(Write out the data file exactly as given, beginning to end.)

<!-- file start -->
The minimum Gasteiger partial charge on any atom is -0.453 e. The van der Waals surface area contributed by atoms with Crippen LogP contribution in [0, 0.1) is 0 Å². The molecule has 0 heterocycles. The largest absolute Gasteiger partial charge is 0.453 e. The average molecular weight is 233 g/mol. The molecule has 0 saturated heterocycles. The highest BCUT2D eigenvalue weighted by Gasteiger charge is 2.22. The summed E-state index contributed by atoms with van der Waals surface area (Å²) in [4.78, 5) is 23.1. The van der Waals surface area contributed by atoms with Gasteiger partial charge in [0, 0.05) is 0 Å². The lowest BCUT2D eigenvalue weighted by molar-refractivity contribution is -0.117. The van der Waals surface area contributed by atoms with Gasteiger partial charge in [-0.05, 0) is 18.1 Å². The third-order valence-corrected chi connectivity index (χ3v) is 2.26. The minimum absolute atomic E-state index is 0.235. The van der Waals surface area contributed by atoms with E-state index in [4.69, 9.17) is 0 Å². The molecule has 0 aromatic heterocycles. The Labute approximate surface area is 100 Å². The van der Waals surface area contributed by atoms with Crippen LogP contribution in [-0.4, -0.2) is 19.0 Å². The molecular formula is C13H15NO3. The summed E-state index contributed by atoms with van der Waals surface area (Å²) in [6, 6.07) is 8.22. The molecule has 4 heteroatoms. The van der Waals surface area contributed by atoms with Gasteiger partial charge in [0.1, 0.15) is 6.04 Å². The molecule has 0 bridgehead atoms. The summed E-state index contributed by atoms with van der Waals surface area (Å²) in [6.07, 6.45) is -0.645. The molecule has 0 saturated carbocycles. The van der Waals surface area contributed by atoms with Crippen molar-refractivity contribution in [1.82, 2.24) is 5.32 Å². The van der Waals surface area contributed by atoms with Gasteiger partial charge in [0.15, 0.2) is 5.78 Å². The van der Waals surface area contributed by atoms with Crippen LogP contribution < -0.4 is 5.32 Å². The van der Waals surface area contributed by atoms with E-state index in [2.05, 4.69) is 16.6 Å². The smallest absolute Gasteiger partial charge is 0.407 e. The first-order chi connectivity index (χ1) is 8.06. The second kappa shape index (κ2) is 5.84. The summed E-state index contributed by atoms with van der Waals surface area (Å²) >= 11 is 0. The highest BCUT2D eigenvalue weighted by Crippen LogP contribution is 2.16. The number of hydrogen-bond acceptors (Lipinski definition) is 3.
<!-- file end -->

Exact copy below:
The minimum Gasteiger partial charge on any atom is -0.453 e. The van der Waals surface area contributed by atoms with Crippen LogP contribution in [0, 0.1) is 0 Å². The molecule has 0 heterocycles. The largest absolute Gasteiger partial charge is 0.453 e. The average molecular weight is 233 g/mol. The molecule has 0 saturated heterocycles. The highest BCUT2D eigenvalue weighted by Gasteiger charge is 2.22. The summed E-state index contributed by atoms with van der Waals surface area (Å²) in [4.78, 5) is 23.1. The van der Waals surface area contributed by atoms with Gasteiger partial charge in [0, 0.05) is 0 Å². The lowest BCUT2D eigenvalue weighted by molar-refractivity contribution is -0.117. The van der Waals surface area contributed by atoms with Gasteiger partial charge in [-0.05, 0) is 18.1 Å². The third-order valence-corrected chi connectivity index (χ3v) is 2.26. The minimum absolute atomic E-state index is 0.235. The van der Waals surface area contributed by atoms with E-state index in [4.69, 9.17) is 0 Å². The molecule has 0 aromatic heterocycles. The Labute approximate surface area is 100 Å². The van der Waals surface area contributed by atoms with Crippen LogP contribution in [-0.4, -0.2) is 19.0 Å². The molecular formula is C13H15NO3. The summed E-state index contributed by atoms with van der Waals surface area (Å²) in [6, 6.07) is 8.22. The molecule has 4 heteroatoms. The van der Waals surface area contributed by atoms with Gasteiger partial charge in [0.1, 0.15) is 6.04 Å². The molecule has 0 bridgehead atoms. The summed E-state index contributed by atoms with van der Waals surface area (Å²) in [6.07, 6.45) is -0.645. The molecule has 0 saturated carbocycles. The van der Waals surface area contributed by atoms with Crippen molar-refractivity contribution in [1.82, 2.24) is 5.32 Å². The van der Waals surface area contributed by atoms with Gasteiger partial charge in [0.15, 0.2) is 5.78 Å². The van der Waals surface area contributed by atoms with Crippen LogP contribution < -0.4 is 5.32 Å². The van der Waals surface area contributed by atoms with E-state index in [2.05, 4.69) is 16.6 Å². The smallest absolute Gasteiger partial charge is 0.407 e. The first-order chi connectivity index (χ1) is 8.06. The second kappa shape index (κ2) is 5.84. The summed E-state index contributed by atoms with van der Waals surface area (Å²) >= 11 is 0. The highest BCUT2D eigenvalue weighted by Crippen LogP contribution is 2.16. The number of hydrogen-bond acceptors (Lipinski definition) is 3.